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New Insights into Long Terminal Repeat Retrotransposons in Mulberry Species.
Genes (Basel). 2019 04 09; 10(4)G

Abstract

The evolutionary dynamics of long terminal repeat (LTR) retrotransposons in tree genomes has remained largely unknown. The availability of the complete genome sequences of the mulberry tree (Morus notabilis) has offered an unprecedented opportunity for us to characterize these retrotransposon elements. We investigated 202 and 114 families of Copia and Gypsy superfamilies, respectively, comprising 2916 intact elements in the mulberry genome. The tRNAMet was the most frequently used type of tRNA in both superfamilies. Phylogenetic analysis suggested that Copia and Gypsy from mulberry can be grouped into eight and six lineages, respectively. All previously characterized families of such elements could also be found in the mulberry genome. About 95% of the identified Copia and Gypsy full elements were estimated to have been inserted into the mulberry genome within the past 2–3 million years. Meanwhile, the estimated insertion times of members of the three most abundant families of the Copia superfamily (908 members from the three most abundant families) and Gypsy superfamily (783 members from the three most abundant families) revealed divergent life histories. Compared with the situation in Gypsy elements, three families of Copia elements are under positive selection pressure, which suggested that Copia elements may have a dominant influence in the evolution of mulberry genes. Analysis of insertion and deletion dynamics suggested that Copia and Gypsy elements exhibited a very long half-life in the mulberry genome. The present work provides new insights into the insertion and deletion dynamics of LTR retrotransposons, and it will greatly improve our understanding of the important roles transposable elements play in the architecture of the mulberry genome.

Authors+Show Affiliations

State Key Laboratory of Silkworm Genome Biology, Southwest University, Beibei, Chongqing 400715, China. mbzls@swu.edu.cn.State Key Laboratory of Silkworm Genome Biology, Southwest University, Beibei, Chongqing 400715, China. miffyjolia@sina.com.State Key Laboratory of Silkworm Genome Biology, Southwest University, Beibei, Chongqing 400715, China. mulberry201@email.swu.edu.cn.State Key Laboratory of Silkworm Genome Biology, Southwest University, Beibei, Chongqing 400715, China. hejia@swu.edu.cn.

Pub Type(s)

Journal Article
Research Support, Non-U.S. Gov't

Language

eng

PubMed ID

30970574

Citation

Ma, Bi, et al. "New Insights Into Long Terminal Repeat Retrotransposons in Mulberry Species." Genes, vol. 10, no. 4, 2019.
Ma B, Kuang L, Xin Y, et al. New Insights into Long Terminal Repeat Retrotransposons in Mulberry Species. Genes (Basel). 2019;10(4).
Ma, B., Kuang, L., Xin, Y., & He, N. (2019). New Insights into Long Terminal Repeat Retrotransposons in Mulberry Species. Genes, 10(4). https://doi.org/10.3390/genes10040285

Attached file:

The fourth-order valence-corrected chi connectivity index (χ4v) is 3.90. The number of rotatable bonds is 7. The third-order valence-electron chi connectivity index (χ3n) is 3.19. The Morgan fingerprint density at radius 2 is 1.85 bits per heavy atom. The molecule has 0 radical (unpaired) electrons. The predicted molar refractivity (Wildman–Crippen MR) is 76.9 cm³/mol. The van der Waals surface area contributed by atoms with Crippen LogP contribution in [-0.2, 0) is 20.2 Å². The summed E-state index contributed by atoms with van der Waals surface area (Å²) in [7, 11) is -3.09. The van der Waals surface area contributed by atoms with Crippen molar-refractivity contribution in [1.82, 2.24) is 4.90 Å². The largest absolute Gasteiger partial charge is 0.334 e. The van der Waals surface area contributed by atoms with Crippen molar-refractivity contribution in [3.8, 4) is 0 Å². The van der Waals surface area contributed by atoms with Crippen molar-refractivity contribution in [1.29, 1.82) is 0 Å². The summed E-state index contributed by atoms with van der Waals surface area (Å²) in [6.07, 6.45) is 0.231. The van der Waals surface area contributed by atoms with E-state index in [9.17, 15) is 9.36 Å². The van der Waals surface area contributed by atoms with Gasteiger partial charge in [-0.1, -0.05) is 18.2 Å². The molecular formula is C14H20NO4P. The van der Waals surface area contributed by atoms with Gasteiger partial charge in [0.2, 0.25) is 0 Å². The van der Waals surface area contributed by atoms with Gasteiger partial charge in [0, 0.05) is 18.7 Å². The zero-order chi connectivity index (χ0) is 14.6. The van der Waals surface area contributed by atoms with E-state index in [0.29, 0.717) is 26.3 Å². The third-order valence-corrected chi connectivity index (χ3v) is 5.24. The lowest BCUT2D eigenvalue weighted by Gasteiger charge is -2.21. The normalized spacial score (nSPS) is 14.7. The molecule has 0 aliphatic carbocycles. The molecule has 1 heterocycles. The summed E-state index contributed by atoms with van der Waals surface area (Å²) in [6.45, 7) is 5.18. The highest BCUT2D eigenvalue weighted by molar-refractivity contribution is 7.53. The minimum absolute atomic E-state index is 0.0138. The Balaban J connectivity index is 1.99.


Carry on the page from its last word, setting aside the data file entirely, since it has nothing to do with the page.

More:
Ma B, et al. New Insights Into Long Terminal Repeat Retrotransposons in Mulberry Species. Genes (Basel). 2019 04 9;10(4) PubMed PMID: 30970574.
* Article titles in AMA citation format should be in sentence-case
TY - JOUR T1 - New Insights into Long Terminal Repeat Retrotransposons in Mulberry Species. AU - Ma,Bi, AU - Kuang,Lulu, AU - Xin,Youchao, AU - He,Ningjia, Y1 - 2019/04/09/ PY - 2019/02/22/received PY - 2019/03/27/revised PY - 2019/04/04/accepted PY - 2019/4/12/entrez PY - 2019/4/12/pubmed PY - 2019/4/12/medline KW - Copia KW - Gypsy KW - Long terminal repeat (LTR) retrotransposons KW - Morus notabilis KW - insertion time KW - transposable elements JF - Genes JO - Genes (Basel) VL - 10 IS - 4 N2 - The evolutionary dynamics of long terminal repeat (LTR) retrotransposons in tree genomes has remained largely unknown. The availability of the complete genome sequences of the mulberry tree (Morus notabilis) has offered an unprecedented opportunity for us to characterize these retrotransposon elements. We investigated 202 and 114 families of Copia and Gypsy superfamilies, respectively, comprising 2916 intact elements in the mulberry genome. The tRNAMet was the most frequently used type of tRNA in both superfamilies. Phylogenetic analysis suggested that Copia and Gypsy from mulberry can be grouped into eight and six lineages, respectively. All previously characterized families of such elements could also be found in the mulberry genome. About 95% of the identified Copia and Gypsy full elements were estimated to have been inserted into the mulberry genome within the past 2–3 million years. Meanwhile, the estimated insertion times of members of the three most abundant families of the Copia superfamily (908 members from the three most abundant families) and Gypsy superfamily (783 members from the three most abundant families) revealed divergent life histories. Compared with the situation in Gypsy elements, three families of Copia elements are under positive selection pressure, which suggested that Copia elements may have a dominant influence in the evolution of mulberry genes. Analysis of insertion and deletion dynamics suggested that Copia and Gypsy elements exhibited a very long half-life in the mulberry genome. The present work provides new insights into the insertion and deletion dynamics of LTR retrotransposons, and it will greatly improve our understanding of the important roles transposable elements play in the architecture of the mulberry genome. SN - 2073-4425 UR - https://www.unboundmedicine.com/medline/citation/30970574/New_Insights_into_Long_Terminal_Repeat_Retrotransposons_in_Mulberry_Species_ L2 - http://www.mdpi.com/resolver?pii=genes10040285 DB - PRIME DP - Unbound Medicine ER -